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December 25, 2006

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December 23, 2006

Past and present

Filed under: long war, personal — twofish @ 6:53 am

The past and present have a very odd relationship.  You would think that once something happens that it is finished and unchanging, yet while you cannot change the events of the past, as time moves on, things happen which change your views of the past, and you sometimes learn something about the past that puts things in a different light.  Meanwhile the past changes the present.

I’ve been thinking quite a bit about my high school Latin teacher.  One thing that he reinforced in me was a respect for both law and history, and a deep appreciation for classical Roman learning.  Something that I wish I could do at some point would be to regain my fluency in Latin, but I still find the oratory of Cicero against the Catiline conspiracy to be stirring, and I still think deeply about the implications of the period between the Republic and the Empire to current events, and I also think much about the historical processes which led to the fall of the Western Roman Empire.  The thing that you get when you read classical texts is that people 2000 years ago were still people, with motivations and ambitions that are still recognizable today.  It’s important when living in a period of time in which everything is changing to realize that a lot of the important things, in fact probably most of the important things, haven’t changed in all of that time.

In thinking about Roman history, my sense is that the history and philosophy of classical Rome and that of classical China aren’t very far apart, and one of the things that civilization has lost is a sense of connection with its roots.

December 9, 2006

Passion, love and international law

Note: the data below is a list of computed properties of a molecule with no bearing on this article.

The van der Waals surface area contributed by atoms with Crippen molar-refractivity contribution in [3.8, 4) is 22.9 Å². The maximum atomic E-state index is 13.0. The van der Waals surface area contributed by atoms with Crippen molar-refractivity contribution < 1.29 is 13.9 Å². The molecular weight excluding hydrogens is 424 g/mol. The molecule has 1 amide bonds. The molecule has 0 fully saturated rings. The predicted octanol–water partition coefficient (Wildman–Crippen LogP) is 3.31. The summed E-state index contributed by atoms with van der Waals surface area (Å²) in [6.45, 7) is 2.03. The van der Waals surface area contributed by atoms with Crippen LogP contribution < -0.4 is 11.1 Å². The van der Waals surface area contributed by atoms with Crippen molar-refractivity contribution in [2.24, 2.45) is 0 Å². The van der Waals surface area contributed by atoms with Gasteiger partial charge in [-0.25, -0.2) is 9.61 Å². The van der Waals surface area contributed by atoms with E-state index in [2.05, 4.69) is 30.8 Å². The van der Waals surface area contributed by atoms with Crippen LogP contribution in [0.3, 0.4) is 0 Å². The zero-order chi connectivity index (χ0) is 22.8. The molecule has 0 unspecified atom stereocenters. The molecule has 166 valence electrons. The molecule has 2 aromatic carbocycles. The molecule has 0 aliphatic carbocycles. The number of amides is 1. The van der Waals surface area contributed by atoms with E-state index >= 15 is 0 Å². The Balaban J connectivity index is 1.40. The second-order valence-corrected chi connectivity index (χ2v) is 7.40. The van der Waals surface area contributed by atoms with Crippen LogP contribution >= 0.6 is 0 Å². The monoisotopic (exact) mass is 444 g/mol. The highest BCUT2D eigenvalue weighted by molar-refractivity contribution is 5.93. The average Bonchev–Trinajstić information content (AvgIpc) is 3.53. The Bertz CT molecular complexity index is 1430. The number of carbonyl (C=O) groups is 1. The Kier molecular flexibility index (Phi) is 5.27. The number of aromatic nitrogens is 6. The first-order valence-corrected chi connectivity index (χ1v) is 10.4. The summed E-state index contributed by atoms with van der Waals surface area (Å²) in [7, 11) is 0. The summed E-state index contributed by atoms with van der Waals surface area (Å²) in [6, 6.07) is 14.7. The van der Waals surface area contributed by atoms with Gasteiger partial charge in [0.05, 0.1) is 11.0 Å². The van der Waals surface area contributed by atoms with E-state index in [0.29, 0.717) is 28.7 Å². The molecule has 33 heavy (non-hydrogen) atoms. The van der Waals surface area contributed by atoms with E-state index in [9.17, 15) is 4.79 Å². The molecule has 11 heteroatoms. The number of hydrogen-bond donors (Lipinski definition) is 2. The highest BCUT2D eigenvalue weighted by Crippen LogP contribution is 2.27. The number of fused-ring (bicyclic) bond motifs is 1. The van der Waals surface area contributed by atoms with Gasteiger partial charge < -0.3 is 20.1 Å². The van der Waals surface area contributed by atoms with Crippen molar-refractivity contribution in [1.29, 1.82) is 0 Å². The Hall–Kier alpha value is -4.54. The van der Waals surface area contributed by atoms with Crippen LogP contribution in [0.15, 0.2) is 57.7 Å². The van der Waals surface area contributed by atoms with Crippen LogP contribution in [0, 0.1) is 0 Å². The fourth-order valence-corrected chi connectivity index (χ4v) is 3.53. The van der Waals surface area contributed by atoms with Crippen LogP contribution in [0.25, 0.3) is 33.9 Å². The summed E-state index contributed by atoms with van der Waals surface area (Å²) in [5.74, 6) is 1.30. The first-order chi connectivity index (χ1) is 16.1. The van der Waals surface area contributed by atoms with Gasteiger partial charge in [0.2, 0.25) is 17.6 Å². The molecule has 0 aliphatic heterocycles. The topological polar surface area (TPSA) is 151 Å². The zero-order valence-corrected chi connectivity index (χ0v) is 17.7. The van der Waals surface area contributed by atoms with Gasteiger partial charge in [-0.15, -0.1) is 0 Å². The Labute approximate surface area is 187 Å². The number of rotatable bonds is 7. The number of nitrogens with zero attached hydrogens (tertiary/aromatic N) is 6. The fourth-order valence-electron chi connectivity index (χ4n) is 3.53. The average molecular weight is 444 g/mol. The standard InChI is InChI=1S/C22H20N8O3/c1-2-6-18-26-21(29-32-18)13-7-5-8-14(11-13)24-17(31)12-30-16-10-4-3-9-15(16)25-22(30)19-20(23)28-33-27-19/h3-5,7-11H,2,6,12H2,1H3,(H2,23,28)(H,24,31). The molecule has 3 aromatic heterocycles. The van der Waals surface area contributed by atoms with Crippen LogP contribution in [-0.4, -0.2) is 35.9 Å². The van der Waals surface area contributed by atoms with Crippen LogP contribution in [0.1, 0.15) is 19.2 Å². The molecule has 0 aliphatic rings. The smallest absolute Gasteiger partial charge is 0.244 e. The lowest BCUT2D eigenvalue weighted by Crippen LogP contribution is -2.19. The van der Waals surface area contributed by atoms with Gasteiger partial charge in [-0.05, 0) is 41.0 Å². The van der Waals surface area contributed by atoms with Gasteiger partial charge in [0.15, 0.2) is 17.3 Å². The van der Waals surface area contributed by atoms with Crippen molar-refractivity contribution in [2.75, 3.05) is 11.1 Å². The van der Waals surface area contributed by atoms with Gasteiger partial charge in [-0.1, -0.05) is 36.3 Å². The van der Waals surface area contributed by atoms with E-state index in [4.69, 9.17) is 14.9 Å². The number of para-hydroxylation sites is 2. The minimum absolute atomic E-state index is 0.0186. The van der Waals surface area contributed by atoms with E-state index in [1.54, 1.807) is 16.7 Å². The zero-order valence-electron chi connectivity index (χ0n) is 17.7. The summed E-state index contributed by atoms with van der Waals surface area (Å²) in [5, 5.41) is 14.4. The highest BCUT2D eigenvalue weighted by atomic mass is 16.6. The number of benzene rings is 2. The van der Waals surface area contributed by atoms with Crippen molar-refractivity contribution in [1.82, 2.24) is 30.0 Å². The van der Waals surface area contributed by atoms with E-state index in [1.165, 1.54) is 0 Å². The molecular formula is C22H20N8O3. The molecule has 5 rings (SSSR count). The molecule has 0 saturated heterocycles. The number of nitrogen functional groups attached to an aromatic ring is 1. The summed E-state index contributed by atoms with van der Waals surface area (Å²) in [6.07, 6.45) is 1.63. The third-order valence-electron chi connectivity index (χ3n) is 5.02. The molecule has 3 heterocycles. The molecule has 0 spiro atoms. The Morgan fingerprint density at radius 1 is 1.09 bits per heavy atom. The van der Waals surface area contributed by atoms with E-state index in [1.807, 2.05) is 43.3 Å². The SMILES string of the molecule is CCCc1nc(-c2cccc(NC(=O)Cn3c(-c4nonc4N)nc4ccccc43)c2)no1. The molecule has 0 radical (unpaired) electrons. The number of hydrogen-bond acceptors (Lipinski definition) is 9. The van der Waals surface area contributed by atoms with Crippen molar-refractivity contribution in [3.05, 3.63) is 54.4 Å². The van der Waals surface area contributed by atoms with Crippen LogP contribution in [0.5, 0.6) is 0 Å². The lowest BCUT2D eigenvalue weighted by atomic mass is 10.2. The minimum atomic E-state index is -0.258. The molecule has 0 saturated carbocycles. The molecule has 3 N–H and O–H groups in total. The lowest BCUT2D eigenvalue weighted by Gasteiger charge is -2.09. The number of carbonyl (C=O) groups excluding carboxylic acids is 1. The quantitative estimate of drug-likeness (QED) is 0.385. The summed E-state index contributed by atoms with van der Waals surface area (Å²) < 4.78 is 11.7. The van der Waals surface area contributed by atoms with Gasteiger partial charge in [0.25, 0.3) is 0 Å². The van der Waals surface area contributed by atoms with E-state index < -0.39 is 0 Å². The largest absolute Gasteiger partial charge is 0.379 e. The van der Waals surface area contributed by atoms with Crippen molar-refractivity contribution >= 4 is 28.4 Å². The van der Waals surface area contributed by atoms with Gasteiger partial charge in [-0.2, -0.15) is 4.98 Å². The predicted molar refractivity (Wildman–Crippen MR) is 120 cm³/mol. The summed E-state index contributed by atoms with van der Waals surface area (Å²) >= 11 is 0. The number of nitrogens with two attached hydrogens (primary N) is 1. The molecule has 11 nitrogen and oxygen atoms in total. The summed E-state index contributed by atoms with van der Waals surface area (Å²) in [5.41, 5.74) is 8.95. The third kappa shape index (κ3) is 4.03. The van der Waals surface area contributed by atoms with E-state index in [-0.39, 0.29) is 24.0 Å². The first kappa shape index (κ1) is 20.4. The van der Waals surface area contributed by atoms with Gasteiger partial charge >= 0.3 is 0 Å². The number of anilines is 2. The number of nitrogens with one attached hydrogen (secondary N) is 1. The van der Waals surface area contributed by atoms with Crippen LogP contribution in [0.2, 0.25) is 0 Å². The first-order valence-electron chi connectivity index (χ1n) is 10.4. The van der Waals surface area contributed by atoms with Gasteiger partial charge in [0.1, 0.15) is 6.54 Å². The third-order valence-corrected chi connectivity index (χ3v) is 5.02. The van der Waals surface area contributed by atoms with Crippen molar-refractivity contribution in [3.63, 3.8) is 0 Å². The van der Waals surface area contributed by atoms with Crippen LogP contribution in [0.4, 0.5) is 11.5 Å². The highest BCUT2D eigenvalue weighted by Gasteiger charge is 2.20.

There is an interesting paradox in international law and in law in general. International law is based on the relations between actors such as nation-states whose existence is based on passion and emotion. China exists because there is a community of people that think that they have something in common with each other and have an emotional bond. When those emotional bonds break as in the case of Yugoslavia and the Soviet Union, the nation state disappears. At the same time, when emotional bonds are formed toward organizations, such as corporations, religions, or things like wikipedia, these items suddenly become powerful actors.

But you’ll never read an international lawyer talk about passion, about love, and you will find that they talk very rarely about individual people, even though love, passion, and relationships between individual people are the building blocks by which all of the international actors are founded on.

The thing that I’ve figured out over the last ten years is that the passions, love, and feelings that I have toward people cannot be seen in isolation, but are products of historical processes. In addition, the other thing that I’ve figured out as a physicist is that things that happen at one scale can tell you a lot about what is happening an other scale. If you understand the behavior of particles, you understand more about the behavior of the entire universe, and this applies to social relations. If you start to look deeply at how two people relate with each other, this will tell you a lot about how nations relate. And it works the other way, if you look at how nations relate to each other, you will start to understand how two people relate with each other.

There is a tendency in social science to trivialize feelings. This results from a basic misconception of Darwinian evolution that was used to justify British colonialism and the British class system. The idea was that there are “higher” and “lower” centers of the brain and that “higher” people and “higher” civilizations use “higher” centers of the brain. The parts of the brain that were more recently developed are those involving logic and language.

So using this incorrect interpretation of Darwinism, “higher” people and civilizations use only logic and language, and the older mammalian centers of the brain which are responsible for passion, emotion, sex, hunger, are the preserve of “lower” people, “lower” civilizations. This view has consequences to people’s views on how society should be structured. This incorrect view of Darwinism was used (and is used) to divide people into “thinkers”, “feelers” and “doers” with the “thinkers” obviously getting all of the power.

And when the people at the bottom get angry that they are being used, well anger is an example of emotion and obviously people with emotions are inferior and shouldn’t be allowed to intermix with us thinkers.